Caatje Kluskens, a 22-year-old Media and Culture student at the University of Amsterdam, pitched her idea for a course entitled ‘Food, Animals and the Environment: The relationship between humans, non-humans and the environment’. With her pitch, she convinced the jury that it is possible to create an interdisciplinary elective course centred on the theme of humans and animals in light of the climate crisis and won the Create a Course Challenge.
The jury – which consisted of Rick van der Ploeg, professor of Environmental Economics at the UvA and Oxford University, Lucy Wenting, director of education at the Institute for Interdisciplinary Studies (IIS) and Rosa van der Laag, Future Planet Studies student and co-plaintiff in the climate case against Shell – found it difficult to make a choice. All five ideas for a new, interdisciplinary optional course at the UvA were appealing because of their social relevance and the variety of perspectives on sustainability. Nevertheless, the jury ultimately decided that Caatje's course is the most accessible to a wide audience.
As juror Rosa explains, ‘It is an introductory course, which also appeals to students who might not have an initial interest in sustainability. It examines environmental issues from different disciplines, such as ethics, media studies, environmental studies, political science and many more. The ways we interact with food, animals and nature are important themes that have never before been brought together in a single course. That’s why “Food, Animals and the Environment” is a good addition to the UvA Course Catalogue.’
Caatje serves as a student assistant in the Human-Animal Studies programme and is co-founder of the Centre for Human-Animal Studies. According to Caatje, ‘Many climate problems are inextricably connected to our food system and the way we think about nature. The central question of the course is therefore: how does our relationship with animals and nature impact the climate crisis, and how do the climate crisis and our food system impact animals and nature?
In the course, students will learn about nature, in nature. By holding the classes outside in nature, students can see with their own eyes how our food systems are affecting ecosystems and will be encouraged to consider their own relationships with nature.’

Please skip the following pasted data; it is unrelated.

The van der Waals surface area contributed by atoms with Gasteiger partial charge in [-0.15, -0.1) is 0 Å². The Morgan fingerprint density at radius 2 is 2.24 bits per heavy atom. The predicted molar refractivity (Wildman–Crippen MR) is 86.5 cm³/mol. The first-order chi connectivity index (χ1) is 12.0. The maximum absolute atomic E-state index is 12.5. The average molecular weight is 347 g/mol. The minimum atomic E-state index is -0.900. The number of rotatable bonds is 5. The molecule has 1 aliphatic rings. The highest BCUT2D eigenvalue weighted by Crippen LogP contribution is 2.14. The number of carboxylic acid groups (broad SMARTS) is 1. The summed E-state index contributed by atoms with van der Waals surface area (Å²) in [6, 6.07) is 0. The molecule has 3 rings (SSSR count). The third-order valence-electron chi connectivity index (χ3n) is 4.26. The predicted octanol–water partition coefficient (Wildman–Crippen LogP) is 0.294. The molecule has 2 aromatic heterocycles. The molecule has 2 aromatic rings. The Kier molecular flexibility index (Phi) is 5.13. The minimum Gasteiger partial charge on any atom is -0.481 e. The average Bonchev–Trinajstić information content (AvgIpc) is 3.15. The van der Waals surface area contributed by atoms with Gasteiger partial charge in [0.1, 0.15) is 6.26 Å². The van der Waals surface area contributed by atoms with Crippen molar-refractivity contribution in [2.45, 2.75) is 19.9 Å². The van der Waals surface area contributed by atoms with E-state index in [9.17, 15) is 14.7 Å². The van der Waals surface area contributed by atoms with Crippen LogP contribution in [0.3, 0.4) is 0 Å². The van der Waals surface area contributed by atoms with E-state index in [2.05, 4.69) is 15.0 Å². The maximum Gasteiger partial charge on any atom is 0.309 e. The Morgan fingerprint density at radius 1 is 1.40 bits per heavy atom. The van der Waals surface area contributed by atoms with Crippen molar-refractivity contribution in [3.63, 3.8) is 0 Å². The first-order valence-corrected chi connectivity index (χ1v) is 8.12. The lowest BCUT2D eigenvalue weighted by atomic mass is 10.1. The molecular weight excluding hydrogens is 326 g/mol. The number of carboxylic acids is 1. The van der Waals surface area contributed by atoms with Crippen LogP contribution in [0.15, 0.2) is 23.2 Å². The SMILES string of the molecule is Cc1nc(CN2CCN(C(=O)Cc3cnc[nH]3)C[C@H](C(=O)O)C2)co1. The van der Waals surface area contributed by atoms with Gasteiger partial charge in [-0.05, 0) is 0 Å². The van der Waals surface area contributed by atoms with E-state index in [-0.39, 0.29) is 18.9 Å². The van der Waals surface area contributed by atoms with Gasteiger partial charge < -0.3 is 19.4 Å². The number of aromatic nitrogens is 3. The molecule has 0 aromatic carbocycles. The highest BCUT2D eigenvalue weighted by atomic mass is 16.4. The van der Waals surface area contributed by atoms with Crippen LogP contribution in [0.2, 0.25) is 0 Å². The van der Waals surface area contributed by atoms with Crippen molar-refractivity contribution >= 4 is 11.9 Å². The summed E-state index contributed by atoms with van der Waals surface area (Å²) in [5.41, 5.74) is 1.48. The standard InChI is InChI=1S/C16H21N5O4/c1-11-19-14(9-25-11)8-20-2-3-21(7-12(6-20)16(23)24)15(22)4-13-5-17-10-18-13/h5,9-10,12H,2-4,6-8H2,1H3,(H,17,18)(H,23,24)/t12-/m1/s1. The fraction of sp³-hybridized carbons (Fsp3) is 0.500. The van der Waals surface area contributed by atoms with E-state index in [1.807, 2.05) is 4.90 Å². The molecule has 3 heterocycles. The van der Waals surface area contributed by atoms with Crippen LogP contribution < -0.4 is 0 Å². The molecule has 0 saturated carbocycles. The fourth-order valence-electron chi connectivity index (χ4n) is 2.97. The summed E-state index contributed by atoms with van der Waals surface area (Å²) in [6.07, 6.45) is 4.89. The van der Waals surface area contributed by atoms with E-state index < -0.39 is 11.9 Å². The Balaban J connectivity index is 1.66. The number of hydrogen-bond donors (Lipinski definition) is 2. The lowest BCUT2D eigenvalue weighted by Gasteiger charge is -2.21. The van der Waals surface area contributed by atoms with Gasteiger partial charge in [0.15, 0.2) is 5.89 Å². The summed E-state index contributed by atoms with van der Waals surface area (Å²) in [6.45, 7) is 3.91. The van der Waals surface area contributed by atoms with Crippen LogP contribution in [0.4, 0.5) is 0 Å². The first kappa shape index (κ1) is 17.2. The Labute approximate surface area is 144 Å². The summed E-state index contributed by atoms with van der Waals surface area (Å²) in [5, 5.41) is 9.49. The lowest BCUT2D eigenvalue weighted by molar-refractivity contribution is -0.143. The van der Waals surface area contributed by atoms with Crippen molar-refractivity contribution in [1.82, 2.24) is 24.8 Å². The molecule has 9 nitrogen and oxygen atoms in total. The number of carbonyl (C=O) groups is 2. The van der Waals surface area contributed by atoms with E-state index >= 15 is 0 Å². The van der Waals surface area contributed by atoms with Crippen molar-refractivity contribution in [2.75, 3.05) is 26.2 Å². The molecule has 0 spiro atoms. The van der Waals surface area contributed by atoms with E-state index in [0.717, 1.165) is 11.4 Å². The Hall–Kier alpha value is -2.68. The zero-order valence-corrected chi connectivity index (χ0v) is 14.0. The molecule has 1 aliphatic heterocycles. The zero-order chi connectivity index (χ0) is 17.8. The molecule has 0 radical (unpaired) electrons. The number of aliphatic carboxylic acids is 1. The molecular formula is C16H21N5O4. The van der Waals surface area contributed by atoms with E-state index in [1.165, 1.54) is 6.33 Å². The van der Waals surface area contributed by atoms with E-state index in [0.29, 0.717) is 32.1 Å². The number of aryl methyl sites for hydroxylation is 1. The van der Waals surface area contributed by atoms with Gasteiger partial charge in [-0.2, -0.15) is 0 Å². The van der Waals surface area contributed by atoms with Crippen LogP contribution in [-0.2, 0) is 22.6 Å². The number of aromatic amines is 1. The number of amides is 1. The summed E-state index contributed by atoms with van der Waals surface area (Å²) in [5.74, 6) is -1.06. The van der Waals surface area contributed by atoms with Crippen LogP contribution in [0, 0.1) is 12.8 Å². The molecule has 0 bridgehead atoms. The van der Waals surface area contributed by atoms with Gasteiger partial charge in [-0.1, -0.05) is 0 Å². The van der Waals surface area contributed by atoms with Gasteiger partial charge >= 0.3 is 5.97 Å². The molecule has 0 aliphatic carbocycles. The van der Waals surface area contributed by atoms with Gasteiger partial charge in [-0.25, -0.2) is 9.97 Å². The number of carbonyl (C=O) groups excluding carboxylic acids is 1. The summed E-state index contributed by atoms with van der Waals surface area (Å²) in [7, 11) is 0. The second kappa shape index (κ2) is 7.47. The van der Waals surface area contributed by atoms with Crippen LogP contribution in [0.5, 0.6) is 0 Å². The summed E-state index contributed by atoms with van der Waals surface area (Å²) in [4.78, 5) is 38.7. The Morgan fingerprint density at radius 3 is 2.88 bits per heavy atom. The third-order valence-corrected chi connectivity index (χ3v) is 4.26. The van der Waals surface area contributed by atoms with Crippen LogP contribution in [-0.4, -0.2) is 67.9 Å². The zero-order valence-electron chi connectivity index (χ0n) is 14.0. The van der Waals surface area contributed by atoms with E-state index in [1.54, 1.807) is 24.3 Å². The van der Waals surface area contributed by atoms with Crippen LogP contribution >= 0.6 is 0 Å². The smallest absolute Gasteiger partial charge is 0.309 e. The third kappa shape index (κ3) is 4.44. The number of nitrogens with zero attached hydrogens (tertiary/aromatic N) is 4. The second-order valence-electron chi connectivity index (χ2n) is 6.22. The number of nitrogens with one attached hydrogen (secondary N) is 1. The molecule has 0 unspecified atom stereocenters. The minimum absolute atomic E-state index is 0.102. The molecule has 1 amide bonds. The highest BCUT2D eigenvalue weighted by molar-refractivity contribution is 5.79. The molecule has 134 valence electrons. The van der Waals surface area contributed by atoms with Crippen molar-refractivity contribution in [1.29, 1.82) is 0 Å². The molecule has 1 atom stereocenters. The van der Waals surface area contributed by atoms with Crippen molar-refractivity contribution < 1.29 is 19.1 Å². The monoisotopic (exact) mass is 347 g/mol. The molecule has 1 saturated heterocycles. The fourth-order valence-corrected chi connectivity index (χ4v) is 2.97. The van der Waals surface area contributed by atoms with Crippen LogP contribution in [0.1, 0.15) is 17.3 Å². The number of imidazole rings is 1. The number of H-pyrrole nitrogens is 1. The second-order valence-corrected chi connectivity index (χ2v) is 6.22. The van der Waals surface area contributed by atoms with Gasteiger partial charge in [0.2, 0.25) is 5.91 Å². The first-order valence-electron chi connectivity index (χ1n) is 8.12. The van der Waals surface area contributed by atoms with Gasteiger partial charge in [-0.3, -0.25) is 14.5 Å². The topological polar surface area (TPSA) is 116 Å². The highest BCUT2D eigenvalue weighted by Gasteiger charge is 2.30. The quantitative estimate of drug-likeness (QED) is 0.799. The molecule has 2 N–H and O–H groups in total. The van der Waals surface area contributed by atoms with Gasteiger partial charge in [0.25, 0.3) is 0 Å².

This spring, the Institute for Interdisciplinary Studies (IIS) organised a special edition of the annual Create a Course Challenge, this time with a focus on sustainability. One of the jury's main criteria was how the proposed course might contribute to achieving the sustainable changes society needs. Students were challenged to think out of the box and consider how sustainability education can be fun, challenging and meaningful.
For this special edition, 36 ideas were submitted by UvA students from all faculties. Next, all UvA students and employees were invited to vote online for 10 ideas. The five students whose ideas earned the most votes were then given the chance to present their courses to the jury and the audience during a hybrid/live stream finale.
In the coming months, the IIS educational developers will work with Caatje Kluskens to further develop her idea into an actual course, which will be offered to UvA students from all faculties as an interdisciplinary elective in the second semester of next academic year.
In the autumn of 2021, there will be another standard Create a Course Challenge inviting students to submit an idea for a new course at the UvA. These Challenges let students actively influence the way education is provided at the UvA while ensuring the education remains socially relevant and innovative.